hiking New Hampshire

Next we were off to Franconia, New Hampshire. As we drove toward The Granite State, sea-level landscape transformed into mountain peaks reaching over 4,000 feet. The sense of adrenaline I only get while backpacking immediately washed over me, and I again I forgot I wasn’t all that far from home.

Mike and I spent three days hiking the Appalachian Trail, swimming in lakes and waterfalls and summiting Mount Washington, the highest mountain in the northeastern United States at 6,288 feet. I called my
mom excitedly about my newly discovered landmark, just as I had when hiking in the Andes in South America and the Blue Mountains in Australia.

The downtown area where Mike and I went for a nice dinner on our last night in town reminded me of some of the small towns I often visit abroad.

“This is the theater district,” Mike joked, pointing to a group of older men playing guitar at a one-stop pizza/ice cream/T-shirt shop, which was adjacent to an all-in-one dry cleaning/postal/Internet cafe/dog daycare. We walked across the street to the locally famous “Dutch Treat,” where I was once again introduced to a new meal, a burger topped with a flaky crab cake. While not authentic New Hampshire cuisine per say, it still made me feel like I do on backpacking trips when I’m able to find a cozy local restaurant selling a never-before-tasted food.

windham hill inn Vermont

In Vermont, I experienced a degree of culture shock. It began at the Windham Hill Inn in West Townsend, a beautiful hotel in the middle of nowhere, surrounded by the rolling hills of the Green Mountains, peaceful meadows and colorful gardens. The inside smelled of fresh-roasted granola, and locally made teddy bears adorned each room. I thought the emphasis on local products and country living was unique to the hotel; however, journeying into the nearby towns showed me southern Vermont was passionate about going local and community closeness. In fact, I didn’t see one chain establishment during the five days I was there.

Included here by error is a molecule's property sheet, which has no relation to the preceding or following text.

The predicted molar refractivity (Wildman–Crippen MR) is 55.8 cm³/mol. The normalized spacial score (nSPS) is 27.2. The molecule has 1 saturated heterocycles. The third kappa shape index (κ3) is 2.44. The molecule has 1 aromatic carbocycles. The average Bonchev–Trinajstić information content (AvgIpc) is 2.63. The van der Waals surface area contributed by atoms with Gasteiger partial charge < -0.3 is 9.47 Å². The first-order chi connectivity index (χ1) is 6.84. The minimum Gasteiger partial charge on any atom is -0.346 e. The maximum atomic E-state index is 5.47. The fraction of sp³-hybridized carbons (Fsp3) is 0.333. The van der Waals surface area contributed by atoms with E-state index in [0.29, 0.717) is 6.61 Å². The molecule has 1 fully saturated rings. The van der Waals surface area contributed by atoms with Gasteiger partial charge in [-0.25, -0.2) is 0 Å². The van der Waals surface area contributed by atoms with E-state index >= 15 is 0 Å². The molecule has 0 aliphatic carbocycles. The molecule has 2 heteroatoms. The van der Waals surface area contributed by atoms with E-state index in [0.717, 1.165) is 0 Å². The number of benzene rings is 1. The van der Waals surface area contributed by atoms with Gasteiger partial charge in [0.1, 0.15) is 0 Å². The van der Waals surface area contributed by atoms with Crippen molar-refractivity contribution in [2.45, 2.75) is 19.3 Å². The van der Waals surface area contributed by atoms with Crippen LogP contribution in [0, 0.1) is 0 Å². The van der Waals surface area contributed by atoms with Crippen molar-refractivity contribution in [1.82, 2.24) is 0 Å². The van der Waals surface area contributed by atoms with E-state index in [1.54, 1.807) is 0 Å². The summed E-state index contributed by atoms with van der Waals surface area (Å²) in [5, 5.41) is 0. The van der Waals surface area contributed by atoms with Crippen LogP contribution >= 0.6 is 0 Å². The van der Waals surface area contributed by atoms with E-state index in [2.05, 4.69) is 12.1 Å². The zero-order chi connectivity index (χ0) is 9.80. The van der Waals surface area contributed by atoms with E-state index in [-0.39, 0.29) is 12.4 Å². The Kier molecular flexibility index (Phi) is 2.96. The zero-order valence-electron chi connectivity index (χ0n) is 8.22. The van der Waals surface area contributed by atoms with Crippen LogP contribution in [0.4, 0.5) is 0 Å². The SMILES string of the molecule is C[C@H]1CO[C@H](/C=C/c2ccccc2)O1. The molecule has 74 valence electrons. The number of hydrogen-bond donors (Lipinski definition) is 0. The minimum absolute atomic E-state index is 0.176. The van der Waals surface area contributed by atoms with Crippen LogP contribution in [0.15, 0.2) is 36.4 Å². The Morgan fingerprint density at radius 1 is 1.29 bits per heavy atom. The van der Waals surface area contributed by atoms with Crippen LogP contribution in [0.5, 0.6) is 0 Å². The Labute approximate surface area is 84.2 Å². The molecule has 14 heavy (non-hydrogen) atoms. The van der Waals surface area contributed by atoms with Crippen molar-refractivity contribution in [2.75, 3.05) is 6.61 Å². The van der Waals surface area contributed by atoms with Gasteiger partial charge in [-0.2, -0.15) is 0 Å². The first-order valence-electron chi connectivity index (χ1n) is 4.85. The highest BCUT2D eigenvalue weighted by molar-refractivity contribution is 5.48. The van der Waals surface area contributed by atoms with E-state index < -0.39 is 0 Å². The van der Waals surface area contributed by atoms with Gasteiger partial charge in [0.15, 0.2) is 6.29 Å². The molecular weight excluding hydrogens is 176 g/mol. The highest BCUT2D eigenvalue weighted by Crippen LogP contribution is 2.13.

In Brattleboro, almost every shop had a sign advising people to “go local.” Remnants of the town’s rich hippie culture from the 1970s are still visible, as you weave in and out of the many bead stores, eclectic galleries and laid-back cafes and bars. Colorful signs advertising events like poetry slams, indie film screenings, farmers markets, environmental workshops and fiddle contests abound, and it isn’t surprising to find locals fighting for moral cause.

Venturing off to the small village of Chester, I was transported to a time when Late Victorian, Colonial Revival and Federal-style architecture was the norm. In Chester, it still is. I was astounded by the depth of warmth conveyed by the city. Wandering down Lovers Lane as well as nibbling on scones at Inn Victoria‘s high tea and playing with the 10,000 plus teddy bears at Hugging Bear Inn and Toy Shoppe helped me experience an unusual culture.